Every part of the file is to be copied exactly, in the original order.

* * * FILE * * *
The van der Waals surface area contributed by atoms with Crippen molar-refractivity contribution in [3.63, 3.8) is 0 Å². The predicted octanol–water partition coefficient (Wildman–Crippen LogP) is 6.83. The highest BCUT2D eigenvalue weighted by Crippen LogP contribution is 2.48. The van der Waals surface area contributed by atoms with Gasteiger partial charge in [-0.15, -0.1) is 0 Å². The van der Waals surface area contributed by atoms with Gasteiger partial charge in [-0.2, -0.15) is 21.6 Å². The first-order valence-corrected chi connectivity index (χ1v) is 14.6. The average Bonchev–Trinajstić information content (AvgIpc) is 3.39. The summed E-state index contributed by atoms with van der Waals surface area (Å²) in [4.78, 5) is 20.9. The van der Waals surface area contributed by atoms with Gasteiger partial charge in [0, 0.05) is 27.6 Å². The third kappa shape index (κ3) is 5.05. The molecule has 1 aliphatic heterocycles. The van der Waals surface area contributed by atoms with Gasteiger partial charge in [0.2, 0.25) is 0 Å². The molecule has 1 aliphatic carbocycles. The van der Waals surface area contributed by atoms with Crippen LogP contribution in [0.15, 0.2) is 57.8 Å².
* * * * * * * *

The van der Waals surface area contributed by atoms with Crippen molar-refractivity contribution in [3.63, 3.8) is 0 Å². The predicted octanol–water partition coefficient (Wildman–Crippen LogP) is 6.83. The highest BCUT2D eigenvalue weighted by Crippen LogP contribution is 2.48. The van der Waals surface area contributed by atoms with Gasteiger partial charge in [-0.15, -0.1) is 0 Å². The van der Waals surface area contributed by atoms with Gasteiger partial charge in [-0.2, -0.15) is 21.6 Å². The first-order valence-corrected chi connectivity index (χ1v) is 14.6. The average Bonchev–Trinajstić information content (AvgIpc) is 3.39. The summed E-state index contributed by atoms with van der Waals surface area (Å²) in [4.78, 5) is 20.9. The van der Waals surface area contributed by atoms with Gasteiger partial charge in [0, 0.05) is 27.6 Å². The third kappa shape index (κ3) is 5.05. The molecule has 1 aliphatic heterocycles. The van der Waals surface area contributed by atoms with Gasteiger partial charge in [0.2, 0.25) is 0 Å². The molecule has 1 aliphatic carbocycles. The van der Waals surface area contributed by atoms with Crippen LogP contribution in [0.15, 0.2) is 57.8 Å².